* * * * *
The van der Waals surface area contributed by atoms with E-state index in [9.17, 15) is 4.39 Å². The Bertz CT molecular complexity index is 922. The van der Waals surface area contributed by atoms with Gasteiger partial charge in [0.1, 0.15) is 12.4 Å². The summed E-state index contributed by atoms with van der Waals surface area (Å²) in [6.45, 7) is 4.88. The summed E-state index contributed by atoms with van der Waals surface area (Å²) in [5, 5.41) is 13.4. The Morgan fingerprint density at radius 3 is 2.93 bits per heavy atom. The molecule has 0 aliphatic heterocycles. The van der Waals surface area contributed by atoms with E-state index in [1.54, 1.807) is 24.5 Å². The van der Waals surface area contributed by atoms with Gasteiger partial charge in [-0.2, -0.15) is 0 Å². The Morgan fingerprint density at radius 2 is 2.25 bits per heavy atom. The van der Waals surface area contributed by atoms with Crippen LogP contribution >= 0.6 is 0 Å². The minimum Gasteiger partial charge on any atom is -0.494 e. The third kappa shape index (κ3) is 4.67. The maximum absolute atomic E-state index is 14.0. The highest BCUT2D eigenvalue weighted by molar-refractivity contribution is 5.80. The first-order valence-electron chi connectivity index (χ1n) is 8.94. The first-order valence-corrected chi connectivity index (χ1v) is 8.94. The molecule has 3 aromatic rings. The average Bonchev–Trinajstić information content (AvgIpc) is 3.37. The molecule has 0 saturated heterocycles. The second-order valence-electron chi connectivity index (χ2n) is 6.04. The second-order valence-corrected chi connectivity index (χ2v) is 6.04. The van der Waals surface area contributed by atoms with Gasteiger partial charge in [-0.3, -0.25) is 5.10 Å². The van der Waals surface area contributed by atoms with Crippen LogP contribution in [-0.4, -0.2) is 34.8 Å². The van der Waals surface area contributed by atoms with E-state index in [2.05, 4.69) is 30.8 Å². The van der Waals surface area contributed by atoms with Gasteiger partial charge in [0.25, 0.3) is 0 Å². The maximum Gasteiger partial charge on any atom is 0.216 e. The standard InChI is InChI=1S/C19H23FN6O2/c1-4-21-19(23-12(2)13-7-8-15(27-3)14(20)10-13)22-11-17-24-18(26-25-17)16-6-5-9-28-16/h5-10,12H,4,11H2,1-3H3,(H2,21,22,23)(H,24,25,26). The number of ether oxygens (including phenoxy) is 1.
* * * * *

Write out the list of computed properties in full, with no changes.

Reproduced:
The van der Waals surface area contributed by atoms with E-state index in [9.17, 15) is 4.39 Å². The Bertz CT molecular complexity index is 922. The van der Waals surface area contributed by atoms with Gasteiger partial charge in [0.1, 0.15) is 12.4 Å². The summed E-state index contributed by atoms with van der Waals surface area (Å²) in [6.45, 7) is 4.88. The summed E-state index contributed by atoms with van der Waals surface area (Å²) in [5, 5.41) is 13.4. The Morgan fingerprint density at radius 3 is 2.93 bits per heavy atom. The molecule has 0 aliphatic heterocycles. The van der Waals surface area contributed by atoms with E-state index in [1.54, 1.807) is 24.5 Å². The van der Waals surface area contributed by atoms with Gasteiger partial charge in [-0.2, -0.15) is 0 Å². The Morgan fingerprint density at radius 2 is 2.25 bits per heavy atom. The van der Waals surface area contributed by atoms with Crippen LogP contribution >= 0.6 is 0 Å². The minimum Gasteiger partial charge on any atom is -0.494 e. The third kappa shape index (κ3) is 4.67. The maximum absolute atomic E-state index is 14.0. The highest BCUT2D eigenvalue weighted by molar-refractivity contribution is 5.80. The first-order valence-electron chi connectivity index (χ1n) is 8.94. The first-order valence-corrected chi connectivity index (χ1v) is 8.94. The molecule has 3 aromatic rings. The average Bonchev–Trinajstić information content (AvgIpc) is 3.37. The molecule has 0 saturated heterocycles. The second-order valence-electron chi connectivity index (χ2n) is 6.04. The second-order valence-corrected chi connectivity index (χ2v) is 6.04. The van der Waals surface area contributed by atoms with Gasteiger partial charge in [-0.3, -0.25) is 5.10 Å². The van der Waals surface area contributed by atoms with Crippen LogP contribution in [-0.4, -0.2) is 34.8 Å². The van der Waals surface area contributed by atoms with E-state index in [2.05, 4.69) is 30.8 Å². The van der Waals surface area contributed by atoms with Gasteiger partial charge in [0.25, 0.3) is 0 Å². The maximum Gasteiger partial charge on any atom is 0.216 e. The standard InChI is InChI=1S/C19H23FN6O2/c1-4-21-19(23-12(2)13-7-8-15(27-3)14(20)10-13)22-11-17-24-18(26-25-17)16-6-5-9-28-16/h5-10,12H,4,11H2,1-3H3,(H2,21,22,23)(H,24,25,26). The number of ether oxygens (including phenoxy) is 1.